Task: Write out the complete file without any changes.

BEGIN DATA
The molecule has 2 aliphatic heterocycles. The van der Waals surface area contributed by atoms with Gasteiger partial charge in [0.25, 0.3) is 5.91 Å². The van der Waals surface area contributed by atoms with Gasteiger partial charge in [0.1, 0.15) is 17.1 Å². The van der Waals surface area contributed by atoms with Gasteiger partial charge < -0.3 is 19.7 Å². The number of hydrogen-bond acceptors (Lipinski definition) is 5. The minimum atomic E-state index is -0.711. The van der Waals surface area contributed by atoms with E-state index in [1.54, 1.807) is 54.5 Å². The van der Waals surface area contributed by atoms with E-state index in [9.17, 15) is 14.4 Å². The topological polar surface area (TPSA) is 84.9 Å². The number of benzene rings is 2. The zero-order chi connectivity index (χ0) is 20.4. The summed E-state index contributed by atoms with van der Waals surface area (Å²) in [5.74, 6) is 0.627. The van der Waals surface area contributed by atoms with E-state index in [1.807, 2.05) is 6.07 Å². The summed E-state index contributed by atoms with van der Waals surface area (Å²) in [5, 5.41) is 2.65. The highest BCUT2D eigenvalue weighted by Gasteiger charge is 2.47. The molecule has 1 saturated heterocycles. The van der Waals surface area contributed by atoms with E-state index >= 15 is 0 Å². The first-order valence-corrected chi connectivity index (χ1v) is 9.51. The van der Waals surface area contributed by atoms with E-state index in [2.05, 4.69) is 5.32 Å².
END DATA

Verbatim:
The molecule has 2 aliphatic heterocycles. The van der Waals surface area contributed by atoms with Gasteiger partial charge in [0.25, 0.3) is 5.91 Å². The van der Waals surface area contributed by atoms with Gasteiger partial charge in [0.1, 0.15) is 17.1 Å². The van der Waals surface area contributed by atoms with Gasteiger partial charge < -0.3 is 19.7 Å². The number of hydrogen-bond acceptors (Lipinski definition) is 5. The minimum atomic E-state index is -0.711. The van der Waals surface area contributed by atoms with E-state index in [1.54, 1.807) is 54.5 Å². The van der Waals surface area contributed by atoms with E-state index in [9.17, 15) is 14.4 Å². The topological polar surface area (TPSA) is 84.9 Å². The number of benzene rings is 2. The zero-order chi connectivity index (χ0) is 20.4. The summed E-state index contributed by atoms with van der Waals surface area (Å²) in [5.74, 6) is 0.627. The van der Waals surface area contributed by atoms with E-state index in [1.807, 2.05) is 6.07 Å². The summed E-state index contributed by atoms with van der Waals surface area (Å²) in [5, 5.41) is 2.65. The highest BCUT2D eigenvalue weighted by Gasteiger charge is 2.47. The molecule has 1 saturated heterocycles. The van der Waals surface area contributed by atoms with E-state index >= 15 is 0 Å². The first-order valence-corrected chi connectivity index (χ1v) is 9.51. The van der Waals surface area contributed by atoms with E-state index in [2.05, 4.69) is 5.32 Å².